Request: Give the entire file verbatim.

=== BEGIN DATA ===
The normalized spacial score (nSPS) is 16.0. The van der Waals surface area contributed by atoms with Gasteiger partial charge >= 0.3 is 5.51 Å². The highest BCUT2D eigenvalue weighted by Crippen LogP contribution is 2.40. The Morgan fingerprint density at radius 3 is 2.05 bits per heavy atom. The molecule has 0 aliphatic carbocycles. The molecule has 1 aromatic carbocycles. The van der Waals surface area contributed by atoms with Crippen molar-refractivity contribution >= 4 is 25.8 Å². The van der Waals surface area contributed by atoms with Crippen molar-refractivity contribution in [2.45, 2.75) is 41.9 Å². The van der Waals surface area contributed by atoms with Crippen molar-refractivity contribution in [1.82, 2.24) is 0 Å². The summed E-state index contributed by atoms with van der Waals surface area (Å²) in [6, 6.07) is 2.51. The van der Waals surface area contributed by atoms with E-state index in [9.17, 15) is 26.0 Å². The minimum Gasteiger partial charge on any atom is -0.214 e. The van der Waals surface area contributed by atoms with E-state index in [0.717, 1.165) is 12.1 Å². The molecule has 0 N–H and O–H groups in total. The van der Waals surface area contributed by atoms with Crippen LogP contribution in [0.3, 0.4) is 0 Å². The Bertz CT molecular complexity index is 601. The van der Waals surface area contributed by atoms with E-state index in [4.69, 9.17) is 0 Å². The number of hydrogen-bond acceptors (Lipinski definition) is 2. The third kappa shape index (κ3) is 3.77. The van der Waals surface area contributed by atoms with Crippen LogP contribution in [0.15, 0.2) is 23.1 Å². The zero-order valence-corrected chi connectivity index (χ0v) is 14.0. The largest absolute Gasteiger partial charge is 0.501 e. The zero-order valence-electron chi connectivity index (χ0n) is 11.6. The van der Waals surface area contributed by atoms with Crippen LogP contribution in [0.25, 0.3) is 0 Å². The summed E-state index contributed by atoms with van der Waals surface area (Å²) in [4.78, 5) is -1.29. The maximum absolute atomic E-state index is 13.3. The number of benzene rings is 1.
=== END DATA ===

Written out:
The normalized spacial score (nSPS) is 16.0. The van der Waals surface area contributed by atoms with Gasteiger partial charge >= 0.3 is 5.51 Å². The highest BCUT2D eigenvalue weighted by Crippen LogP contribution is 2.40. The Morgan fingerprint density at radius 3 is 2.05 bits per heavy atom. The molecule has 0 aliphatic carbocycles. The molecule has 1 aromatic carbocycles. The van der Waals surface area contributed by atoms with Crippen molar-refractivity contribution >= 4 is 25.8 Å². The van der Waals surface area contributed by atoms with Crippen molar-refractivity contribution in [2.45, 2.75) is 41.9 Å². The van der Waals surface area contributed by atoms with Crippen molar-refractivity contribution in [1.82, 2.24) is 0 Å². The summed E-state index contributed by atoms with van der Waals surface area (Å²) in [6, 6.07) is 2.51. The van der Waals surface area contributed by atoms with E-state index in [9.17, 15) is 26.0 Å². The minimum Gasteiger partial charge on any atom is -0.214 e. The van der Waals surface area contributed by atoms with E-state index in [0.717, 1.165) is 12.1 Å². The molecule has 0 N–H and O–H groups in total. The van der Waals surface area contributed by atoms with Crippen LogP contribution in [0.3, 0.4) is 0 Å². The Bertz CT molecular complexity index is 601. The van der Waals surface area contributed by atoms with E-state index in [4.69, 9.17) is 0 Å². The number of hydrogen-bond acceptors (Lipinski definition) is 2. The third kappa shape index (κ3) is 3.77. The van der Waals surface area contributed by atoms with Crippen LogP contribution in [0.15, 0.2) is 23.1 Å². The zero-order valence-corrected chi connectivity index (χ0v) is 14.0. The largest absolute Gasteiger partial charge is 0.501 e. The zero-order valence-electron chi connectivity index (χ0n) is 11.6. The van der Waals surface area contributed by atoms with Crippen LogP contribution in [0.25, 0.3) is 0 Å². The summed E-state index contributed by atoms with van der Waals surface area (Å²) in [4.78, 5) is -1.29. The maximum absolute atomic E-state index is 13.3. The number of benzene rings is 1.